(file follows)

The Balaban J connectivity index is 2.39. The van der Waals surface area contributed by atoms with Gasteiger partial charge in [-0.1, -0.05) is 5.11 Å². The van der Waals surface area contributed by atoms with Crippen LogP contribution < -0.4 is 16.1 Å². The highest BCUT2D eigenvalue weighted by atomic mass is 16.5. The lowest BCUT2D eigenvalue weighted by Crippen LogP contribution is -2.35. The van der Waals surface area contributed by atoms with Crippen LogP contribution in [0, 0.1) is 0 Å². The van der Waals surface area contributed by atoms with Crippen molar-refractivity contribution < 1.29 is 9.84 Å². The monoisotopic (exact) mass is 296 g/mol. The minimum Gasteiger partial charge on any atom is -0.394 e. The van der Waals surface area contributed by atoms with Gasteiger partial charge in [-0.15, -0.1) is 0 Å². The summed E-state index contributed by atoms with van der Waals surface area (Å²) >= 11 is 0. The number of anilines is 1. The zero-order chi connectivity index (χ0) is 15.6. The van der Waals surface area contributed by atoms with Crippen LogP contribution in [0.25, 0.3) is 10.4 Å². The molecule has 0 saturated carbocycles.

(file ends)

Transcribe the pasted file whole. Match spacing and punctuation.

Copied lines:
The Balaban J connectivity index is 2.39. The van der Waals surface area contributed by atoms with Gasteiger partial charge in [-0.1, -0.05) is 5.11 Å². The van der Waals surface area contributed by atoms with Crippen LogP contribution < -0.4 is 16.1 Å². The highest BCUT2D eigenvalue weighted by atomic mass is 16.5. The lowest BCUT2D eigenvalue weighted by Crippen LogP contribution is -2.35. The van der Waals surface area contributed by atoms with Crippen LogP contribution in [0, 0.1) is 0 Å². The van der Waals surface area contributed by atoms with Crippen molar-refractivity contribution < 1.29 is 9.84 Å². The monoisotopic (exact) mass is 296 g/mol. The minimum Gasteiger partial charge on any atom is -0.394 e. The van der Waals surface area contributed by atoms with Gasteiger partial charge in [-0.15, -0.1) is 0 Å². The summed E-state index contributed by atoms with van der Waals surface area (Å²) >= 11 is 0. The number of anilines is 1. The zero-order chi connectivity index (χ0) is 15.6. The van der Waals surface area contributed by atoms with Crippen LogP contribution in [0.25, 0.3) is 10.4 Å². The molecule has 0 saturated carbocycles.